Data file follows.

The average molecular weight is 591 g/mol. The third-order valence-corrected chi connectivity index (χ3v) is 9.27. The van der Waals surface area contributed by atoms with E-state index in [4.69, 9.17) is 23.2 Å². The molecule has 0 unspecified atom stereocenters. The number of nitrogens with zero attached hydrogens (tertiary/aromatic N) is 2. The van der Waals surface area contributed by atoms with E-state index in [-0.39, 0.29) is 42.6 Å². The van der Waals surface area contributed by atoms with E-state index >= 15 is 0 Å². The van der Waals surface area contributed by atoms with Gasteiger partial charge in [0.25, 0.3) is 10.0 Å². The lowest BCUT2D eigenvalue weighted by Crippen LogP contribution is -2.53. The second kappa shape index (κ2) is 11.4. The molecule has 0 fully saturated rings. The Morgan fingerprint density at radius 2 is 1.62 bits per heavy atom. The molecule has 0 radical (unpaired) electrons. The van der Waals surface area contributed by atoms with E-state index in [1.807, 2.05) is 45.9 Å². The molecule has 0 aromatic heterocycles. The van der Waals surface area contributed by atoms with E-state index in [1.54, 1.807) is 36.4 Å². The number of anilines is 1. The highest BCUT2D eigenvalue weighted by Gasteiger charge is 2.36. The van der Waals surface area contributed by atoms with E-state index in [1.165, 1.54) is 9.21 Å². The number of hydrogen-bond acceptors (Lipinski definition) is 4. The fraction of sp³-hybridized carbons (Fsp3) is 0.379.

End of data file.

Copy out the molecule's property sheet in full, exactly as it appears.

The average molecular weight is 591 g/mol. The third-order valence-corrected chi connectivity index (χ3v) is 9.27. The van der Waals surface area contributed by atoms with E-state index in [4.69, 9.17) is 23.2 Å². The molecule has 0 unspecified atom stereocenters. The number of nitrogens with zero attached hydrogens (tertiary/aromatic N) is 2. The van der Waals surface area contributed by atoms with E-state index in [-0.39, 0.29) is 42.6 Å². The van der Waals surface area contributed by atoms with E-state index >= 15 is 0 Å². The van der Waals surface area contributed by atoms with Gasteiger partial charge in [0.25, 0.3) is 10.0 Å². The lowest BCUT2D eigenvalue weighted by Crippen LogP contribution is -2.53. The second kappa shape index (κ2) is 11.4. The molecule has 0 fully saturated rings. The Morgan fingerprint density at radius 2 is 1.62 bits per heavy atom. The molecule has 0 radical (unpaired) electrons. The van der Waals surface area contributed by atoms with E-state index in [1.807, 2.05) is 45.9 Å². The molecule has 0 aromatic heterocycles. The van der Waals surface area contributed by atoms with E-state index in [1.54, 1.807) is 36.4 Å². The number of anilines is 1. The highest BCUT2D eigenvalue weighted by Gasteiger charge is 2.36. The van der Waals surface area contributed by atoms with E-state index in [1.165, 1.54) is 9.21 Å². The number of hydrogen-bond acceptors (Lipinski definition) is 4. The fraction of sp³-hybridized carbons (Fsp3) is 0.379.